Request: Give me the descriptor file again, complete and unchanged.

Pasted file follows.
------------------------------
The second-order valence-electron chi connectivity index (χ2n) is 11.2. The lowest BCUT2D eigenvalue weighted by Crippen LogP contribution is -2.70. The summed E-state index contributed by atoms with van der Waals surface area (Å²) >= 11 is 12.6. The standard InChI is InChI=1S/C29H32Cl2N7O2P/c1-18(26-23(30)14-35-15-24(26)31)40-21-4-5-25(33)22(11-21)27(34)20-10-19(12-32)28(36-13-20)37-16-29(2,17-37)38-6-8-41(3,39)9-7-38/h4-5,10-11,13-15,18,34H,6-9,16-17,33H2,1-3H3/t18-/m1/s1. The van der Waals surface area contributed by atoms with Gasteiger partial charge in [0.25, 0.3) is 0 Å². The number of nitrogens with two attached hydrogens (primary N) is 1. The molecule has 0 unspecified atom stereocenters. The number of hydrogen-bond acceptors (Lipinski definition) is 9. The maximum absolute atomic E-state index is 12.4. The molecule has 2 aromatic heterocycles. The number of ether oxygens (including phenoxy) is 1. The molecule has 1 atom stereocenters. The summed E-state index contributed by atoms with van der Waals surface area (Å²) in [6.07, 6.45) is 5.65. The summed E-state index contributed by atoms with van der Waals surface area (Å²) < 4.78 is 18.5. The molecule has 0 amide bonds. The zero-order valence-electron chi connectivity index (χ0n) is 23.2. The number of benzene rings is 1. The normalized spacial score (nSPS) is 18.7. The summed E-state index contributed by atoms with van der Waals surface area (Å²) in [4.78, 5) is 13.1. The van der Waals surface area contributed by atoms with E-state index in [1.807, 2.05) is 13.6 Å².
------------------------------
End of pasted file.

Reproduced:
The second-order valence-electron chi connectivity index (χ2n) is 11.2. The lowest BCUT2D eigenvalue weighted by Crippen LogP contribution is -2.70. The summed E-state index contributed by atoms with van der Waals surface area (Å²) >= 11 is 12.6. The standard InChI is InChI=1S/C29H32Cl2N7O2P/c1-18(26-23(30)14-35-15-24(26)31)40-21-4-5-25(33)22(11-21)27(34)20-10-19(12-32)28(36-13-20)37-16-29(2,17-37)38-6-8-41(3,39)9-7-38/h4-5,10-11,13-15,18,34H,6-9,16-17,33H2,1-3H3/t18-/m1/s1. The van der Waals surface area contributed by atoms with Gasteiger partial charge in [0.25, 0.3) is 0 Å². The number of nitrogens with two attached hydrogens (primary N) is 1. The molecule has 0 unspecified atom stereocenters. The number of hydrogen-bond acceptors (Lipinski definition) is 9. The maximum absolute atomic E-state index is 12.4. The molecule has 2 aromatic heterocycles. The number of ether oxygens (including phenoxy) is 1. The molecule has 1 atom stereocenters. The summed E-state index contributed by atoms with van der Waals surface area (Å²) in [6.07, 6.45) is 5.65. The summed E-state index contributed by atoms with van der Waals surface area (Å²) < 4.78 is 18.5. The molecule has 0 amide bonds. The zero-order valence-electron chi connectivity index (χ0n) is 23.2. The number of benzene rings is 1. The normalized spacial score (nSPS) is 18.7. The summed E-state index contributed by atoms with van der Waals surface area (Å²) in [4.78, 5) is 13.1. The van der Waals surface area contributed by atoms with E-state index in [1.807, 2.05) is 13.6 Å².